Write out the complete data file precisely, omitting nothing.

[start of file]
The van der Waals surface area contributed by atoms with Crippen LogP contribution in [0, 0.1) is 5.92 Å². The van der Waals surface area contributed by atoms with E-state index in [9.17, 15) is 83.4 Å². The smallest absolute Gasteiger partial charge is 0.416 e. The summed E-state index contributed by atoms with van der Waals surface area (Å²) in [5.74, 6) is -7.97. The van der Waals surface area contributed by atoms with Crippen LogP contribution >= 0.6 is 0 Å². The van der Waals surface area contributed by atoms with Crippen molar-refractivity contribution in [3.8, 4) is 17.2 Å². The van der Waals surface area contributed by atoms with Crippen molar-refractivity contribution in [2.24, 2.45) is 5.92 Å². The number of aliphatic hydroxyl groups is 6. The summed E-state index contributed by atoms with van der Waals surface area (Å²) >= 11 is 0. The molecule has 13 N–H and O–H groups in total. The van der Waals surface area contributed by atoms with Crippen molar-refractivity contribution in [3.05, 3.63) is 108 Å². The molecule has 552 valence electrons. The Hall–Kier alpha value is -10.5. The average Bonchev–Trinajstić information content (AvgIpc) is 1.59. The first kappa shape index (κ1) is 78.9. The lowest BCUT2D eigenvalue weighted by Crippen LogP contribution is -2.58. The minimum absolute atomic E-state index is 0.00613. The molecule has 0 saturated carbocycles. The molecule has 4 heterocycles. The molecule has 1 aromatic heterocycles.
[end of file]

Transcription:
The van der Waals surface area contributed by atoms with Crippen LogP contribution in [0, 0.1) is 5.92 Å². The van der Waals surface area contributed by atoms with E-state index in [9.17, 15) is 83.4 Å². The smallest absolute Gasteiger partial charge is 0.416 e. The summed E-state index contributed by atoms with van der Waals surface area (Å²) in [5.74, 6) is -7.97. The van der Waals surface area contributed by atoms with Crippen LogP contribution >= 0.6 is 0 Å². The van der Waals surface area contributed by atoms with Crippen molar-refractivity contribution in [3.8, 4) is 17.2 Å². The van der Waals surface area contributed by atoms with Crippen molar-refractivity contribution in [2.24, 2.45) is 5.92 Å². The number of aliphatic hydroxyl groups is 6. The summed E-state index contributed by atoms with van der Waals surface area (Å²) >= 11 is 0. The molecule has 13 N–H and O–H groups in total. The van der Waals surface area contributed by atoms with Crippen molar-refractivity contribution in [3.05, 3.63) is 108 Å². The molecule has 552 valence electrons. The Hall–Kier alpha value is -10.5. The average Bonchev–Trinajstić information content (AvgIpc) is 1.59. The first kappa shape index (κ1) is 78.9. The lowest BCUT2D eigenvalue weighted by Crippen LogP contribution is -2.58. The minimum absolute atomic E-state index is 0.00613. The molecule has 0 saturated carbocycles. The molecule has 4 heterocycles. The molecule has 1 aromatic heterocycles.